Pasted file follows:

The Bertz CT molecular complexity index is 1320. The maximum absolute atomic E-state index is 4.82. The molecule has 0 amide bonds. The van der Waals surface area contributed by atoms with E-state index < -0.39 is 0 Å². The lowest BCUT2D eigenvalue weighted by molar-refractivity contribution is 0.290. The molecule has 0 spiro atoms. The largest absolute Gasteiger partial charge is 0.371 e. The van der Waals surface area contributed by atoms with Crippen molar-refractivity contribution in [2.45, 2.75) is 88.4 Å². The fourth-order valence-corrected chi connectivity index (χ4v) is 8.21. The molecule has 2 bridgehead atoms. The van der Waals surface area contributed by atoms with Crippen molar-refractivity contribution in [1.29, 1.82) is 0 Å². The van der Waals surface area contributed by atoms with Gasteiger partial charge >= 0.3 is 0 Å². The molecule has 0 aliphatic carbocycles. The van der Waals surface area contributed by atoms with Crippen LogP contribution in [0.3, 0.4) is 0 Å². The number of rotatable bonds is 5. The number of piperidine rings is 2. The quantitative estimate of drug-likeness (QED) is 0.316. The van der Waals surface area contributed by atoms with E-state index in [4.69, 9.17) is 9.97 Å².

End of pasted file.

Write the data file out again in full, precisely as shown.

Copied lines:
The Bertz CT molecular complexity index is 1320. The maximum absolute atomic E-state index is 4.82. The molecule has 0 amide bonds. The van der Waals surface area contributed by atoms with E-state index < -0.39 is 0 Å². The lowest BCUT2D eigenvalue weighted by molar-refractivity contribution is 0.290. The molecule has 0 spiro atoms. The largest absolute Gasteiger partial charge is 0.371 e. The van der Waals surface area contributed by atoms with Crippen molar-refractivity contribution in [2.45, 2.75) is 88.4 Å². The fourth-order valence-corrected chi connectivity index (χ4v) is 8.21. The molecule has 2 bridgehead atoms. The van der Waals surface area contributed by atoms with Crippen molar-refractivity contribution in [1.29, 1.82) is 0 Å². The van der Waals surface area contributed by atoms with Gasteiger partial charge >= 0.3 is 0 Å². The molecule has 0 aliphatic carbocycles. The van der Waals surface area contributed by atoms with Crippen LogP contribution in [0.3, 0.4) is 0 Å². The number of rotatable bonds is 5. The number of piperidine rings is 2. The quantitative estimate of drug-likeness (QED) is 0.316. The van der Waals surface area contributed by atoms with E-state index in [4.69, 9.17) is 9.97 Å².